A U.S. citizen who moved to Scotland at the start of the Great Depression said Friday that she could be deported from Britain as an illegal immigrant and was scared of returning to an America she didn't remember.
Marguerite Grimmond, 80, was born in Detroit, but at the age of two she moved to Arbroath in northeast Scotland with her Scottish mother.
In May, she traveled outside of Britain for first time since 1929 on a family vacation to Australia. But when she returned, immigration officials at London's Heathrow Airport said she did not have the necessary permit to remain in Britain, Grimmond said.
"My mother was Scottish, my husband is Scottish and my children are Scottish, so I never even realized I was not," she said. "It's a horrible feeling to think I may be deported."
The Home Office said it could not comment on individual cases.
Grimmond said the immigration officials told her that because she was not a British citizen, she needed to apply to the Home Office for a stamp in her passport indicating she had permission to live in Britain.
Officials gave her permission to stay in Britain for four weeks — until June 20 — and she has applied to become a British citizen at a cost of $1,500.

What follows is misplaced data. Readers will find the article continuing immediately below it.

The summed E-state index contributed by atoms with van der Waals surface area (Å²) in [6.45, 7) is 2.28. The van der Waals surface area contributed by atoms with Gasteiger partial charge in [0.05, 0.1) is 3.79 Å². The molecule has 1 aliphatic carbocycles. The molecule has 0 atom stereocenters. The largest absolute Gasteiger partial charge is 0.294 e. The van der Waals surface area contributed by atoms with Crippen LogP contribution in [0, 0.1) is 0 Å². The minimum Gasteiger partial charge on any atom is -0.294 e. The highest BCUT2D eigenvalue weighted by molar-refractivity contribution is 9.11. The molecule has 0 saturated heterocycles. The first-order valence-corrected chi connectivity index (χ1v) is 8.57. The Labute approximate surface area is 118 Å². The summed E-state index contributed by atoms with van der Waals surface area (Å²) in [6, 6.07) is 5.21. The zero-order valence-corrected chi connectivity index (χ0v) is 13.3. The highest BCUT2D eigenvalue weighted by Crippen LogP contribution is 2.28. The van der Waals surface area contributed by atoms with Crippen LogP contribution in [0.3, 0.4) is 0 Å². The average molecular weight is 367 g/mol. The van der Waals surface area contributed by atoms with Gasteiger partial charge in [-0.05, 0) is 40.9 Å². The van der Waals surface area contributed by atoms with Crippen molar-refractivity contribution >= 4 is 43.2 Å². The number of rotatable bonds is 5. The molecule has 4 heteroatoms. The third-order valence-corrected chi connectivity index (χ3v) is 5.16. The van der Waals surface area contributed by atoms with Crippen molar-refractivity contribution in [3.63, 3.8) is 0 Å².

Now Grimmond and her husband, David, are waiting anxiously at their home in Kirriemuir, Angus, to hear whether her application was successful.
"I don't know anyone in America," she said. "I have no friends or relatives there. and it's a frightening thought to be deported to a country you can't really remember."
David Grimmond said his wife, who had never before traveled outside Britain and did not have a passport, had inquired about getting a British passport to go to Australia. She was told she would have to be naturalized as a British citizen and advised it would be cheaper to get an American passport, which costs $140.
Marguerite Grimmond said no one told her she would need a permit from the Home Office to get back into Britain.
"We still haven't heard if the application for citizenship has been successful, and there is nothing else I can do against a faceless bureaucracy," she said.
Grimmond said she was unsure if she would have to take a new citizenship exam that all naturalized Britons have to take, but said she was confident she could pass.